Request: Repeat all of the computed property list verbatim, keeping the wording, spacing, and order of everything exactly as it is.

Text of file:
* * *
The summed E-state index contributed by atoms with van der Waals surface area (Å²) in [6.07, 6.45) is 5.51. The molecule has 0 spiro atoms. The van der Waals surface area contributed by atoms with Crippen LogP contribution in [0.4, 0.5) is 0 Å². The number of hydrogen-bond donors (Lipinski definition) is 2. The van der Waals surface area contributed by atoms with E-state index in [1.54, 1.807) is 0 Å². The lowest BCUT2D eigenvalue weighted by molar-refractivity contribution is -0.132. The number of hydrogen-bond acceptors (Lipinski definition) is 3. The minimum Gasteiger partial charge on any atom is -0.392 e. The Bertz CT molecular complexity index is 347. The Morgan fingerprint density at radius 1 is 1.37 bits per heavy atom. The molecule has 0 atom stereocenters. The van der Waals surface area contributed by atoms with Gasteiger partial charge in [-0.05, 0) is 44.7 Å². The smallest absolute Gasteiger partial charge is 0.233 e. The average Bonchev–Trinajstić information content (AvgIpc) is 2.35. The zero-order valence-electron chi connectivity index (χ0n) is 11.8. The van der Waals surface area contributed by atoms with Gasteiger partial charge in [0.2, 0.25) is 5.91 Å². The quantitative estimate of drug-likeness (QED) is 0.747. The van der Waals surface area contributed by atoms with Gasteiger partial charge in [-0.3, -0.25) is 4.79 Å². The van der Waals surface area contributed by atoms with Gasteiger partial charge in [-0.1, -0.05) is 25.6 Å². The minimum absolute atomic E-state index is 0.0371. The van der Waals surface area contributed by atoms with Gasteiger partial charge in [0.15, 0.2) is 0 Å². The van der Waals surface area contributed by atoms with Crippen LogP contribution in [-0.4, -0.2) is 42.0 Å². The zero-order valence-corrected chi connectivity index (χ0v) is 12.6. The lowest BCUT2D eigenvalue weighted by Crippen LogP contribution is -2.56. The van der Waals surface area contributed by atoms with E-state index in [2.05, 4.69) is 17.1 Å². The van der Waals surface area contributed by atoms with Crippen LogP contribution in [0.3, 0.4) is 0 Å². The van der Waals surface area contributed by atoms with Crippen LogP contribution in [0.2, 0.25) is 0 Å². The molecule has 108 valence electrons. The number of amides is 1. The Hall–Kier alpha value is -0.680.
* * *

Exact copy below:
The summed E-state index contributed by atoms with van der Waals surface area (Å²) in [6.07, 6.45) is 5.51. The molecule has 0 spiro atoms. The van der Waals surface area contributed by atoms with Crippen LogP contribution in [0.4, 0.5) is 0 Å². The number of hydrogen-bond donors (Lipinski definition) is 2. The van der Waals surface area contributed by atoms with E-state index in [1.54, 1.807) is 0 Å². The lowest BCUT2D eigenvalue weighted by molar-refractivity contribution is -0.132. The number of hydrogen-bond acceptors (Lipinski definition) is 3. The minimum Gasteiger partial charge on any atom is -0.392 e. The Bertz CT molecular complexity index is 347. The Morgan fingerprint density at radius 1 is 1.37 bits per heavy atom. The molecule has 0 atom stereocenters. The van der Waals surface area contributed by atoms with Gasteiger partial charge in [-0.05, 0) is 44.7 Å². The smallest absolute Gasteiger partial charge is 0.233 e. The average Bonchev–Trinajstić information content (AvgIpc) is 2.35. The zero-order valence-electron chi connectivity index (χ0n) is 11.8. The van der Waals surface area contributed by atoms with Gasteiger partial charge in [0.2, 0.25) is 5.91 Å². The quantitative estimate of drug-likeness (QED) is 0.747. The van der Waals surface area contributed by atoms with Gasteiger partial charge in [-0.3, -0.25) is 4.79 Å². The van der Waals surface area contributed by atoms with Gasteiger partial charge in [-0.1, -0.05) is 25.6 Å². The minimum absolute atomic E-state index is 0.0371. The van der Waals surface area contributed by atoms with Gasteiger partial charge in [0.15, 0.2) is 0 Å². The van der Waals surface area contributed by atoms with Crippen LogP contribution in [-0.4, -0.2) is 42.0 Å². The zero-order valence-corrected chi connectivity index (χ0v) is 12.6. The lowest BCUT2D eigenvalue weighted by Crippen LogP contribution is -2.56. The van der Waals surface area contributed by atoms with E-state index in [2.05, 4.69) is 17.1 Å². The van der Waals surface area contributed by atoms with Crippen LogP contribution in [0.3, 0.4) is 0 Å². The van der Waals surface area contributed by atoms with Crippen LogP contribution in [0.2, 0.25) is 0 Å². The molecule has 108 valence electrons. The number of amides is 1. The Hall–Kier alpha value is -0.680.